Ablebody – Adult Contemporaries review and interview
Release date October 14
One thing is certain: the Depreciation Guild played a huge part in my rekindled love for shoegaze but before the revival reached its peak (around last year) the band was disbanded (2011) and its band-members went on to do their own thing. Frontman Kurt Feldman started working on different projects like the Icechoir and Roman a Clef, and outstanding guitarist Christoph Hochheim and and twin brother Anton (DG live drummer) went on to form Ablebody. It looks like the touring days with the Pains of Being Pure at Heart are now behind them and so their own project Ablebody is getting to more focus: the debut album “Adult Contemporaries” is the result of that. Strangely enough, despite disbanding, the Depreciation Guild ex-members seem to have been inspired by the same sort of music lately: we distinctly see the return of the 80’s Sophistipop genre in all the individual projects mentioned above. Although every project seems to do its own unique take on it: where the Ice Choir is more synth oriented and has definite overtones of Scritti Politti and Roman a Clef a poppy, polished Prefab Sprout, Ablebody seems to hark back to the acts that were playing around a bit more with jazz-chords like Aztec Camera and China Crisis, but also seems to draw from the legendary Prefab Sprout: Paddy McAloon’s heritage is growing beyond expectation.
“Adult Contemporaries” was taken out of the bedroom/demo area into a studio in the garage of producer/engineer Kenny Gilmore’s (Ariel Pink) parents. There, the duo worked on the album for entire days, tracking instruments and vocals, trying meticulously to maintain a sound that was as close as possible to the sound of the demo’s. This was one of the reasons the album took nearly five years to complete, but the result is well worth it: it’s a grown-up pop album with songs that will stand the test of time.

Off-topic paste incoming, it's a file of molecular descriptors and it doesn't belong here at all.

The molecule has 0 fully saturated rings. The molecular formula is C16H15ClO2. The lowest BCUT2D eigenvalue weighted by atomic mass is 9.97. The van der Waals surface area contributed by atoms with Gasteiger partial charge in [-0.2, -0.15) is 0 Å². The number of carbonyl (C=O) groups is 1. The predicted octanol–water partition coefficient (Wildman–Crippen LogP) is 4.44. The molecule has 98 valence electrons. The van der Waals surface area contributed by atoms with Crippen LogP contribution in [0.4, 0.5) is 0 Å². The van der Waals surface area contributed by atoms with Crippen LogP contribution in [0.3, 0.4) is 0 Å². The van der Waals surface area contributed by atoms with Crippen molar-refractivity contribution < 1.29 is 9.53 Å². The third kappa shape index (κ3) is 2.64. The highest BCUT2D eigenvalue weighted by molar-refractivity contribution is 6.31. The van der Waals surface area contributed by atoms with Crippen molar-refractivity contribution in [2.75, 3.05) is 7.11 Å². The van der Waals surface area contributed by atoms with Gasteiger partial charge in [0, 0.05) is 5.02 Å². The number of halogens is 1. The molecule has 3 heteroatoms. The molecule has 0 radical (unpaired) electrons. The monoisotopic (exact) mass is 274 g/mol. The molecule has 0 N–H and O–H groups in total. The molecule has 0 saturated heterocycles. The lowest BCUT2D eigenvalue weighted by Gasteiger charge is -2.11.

Adult Contemporaries review:
“Backseat Heart,” was the first album single, released in July 2016 with accompanying art-house video that also features Jess Krichelle and Olive Kimoto from Crescendo as flower-children in the video! Die-hard Prefab Sprout fans will probably do a mental double-take at the start of this…. but soon realise that the intro is a slightly altered version of Prefab Sprout’s “Appetite”! The chorus has the same swooning backing vocals, breezy synths and chiming rhythm guitar as “Appetite” but seems to deal with the same issues as “When Love Breaks Down” : “You got me up and down, just say: you got the backseat!” Love breaks down but routine wins….
Video directed and edited by: Megan Cullen
The uptempo “Gaucho” is beyond doubt my favourite track on the album: it’s a perfect pop tune with otherworldly vocals, slightly dissonant psychpop progressions (that remind me a lot of The Death of Pop), a dominant groovy bass line, and some dynamic temporal quirks. Love it! At 3:10, the beloved ghost of The Depreciation Guild reappears on the stage. The Steely Dan title reference is nicely misleading though. In the music video for “Gaucho”, (directed by Lily X. Wahrman) static VHS noise is surrealistically blended with images of an ancient house and statues : a nice metaphor for the music that also seamlessly fuses old and new. The song ending of “Gaucho“, and most other tracks, are momentous!
“The Sun a Small Star” is a cover of a song by indie band The Servants: a classic C-86 tune. Apparently Christoph’s been playing this song for ages already, so I guess it was about time to record it properly. Personally, I think it is not shockingly different from the original: I love both versions, but miss the crisp jangle and the real strings of the original.…vocals here are more suave but the fuzz guitar solo is, of course, superior, as to be expected from Christoph.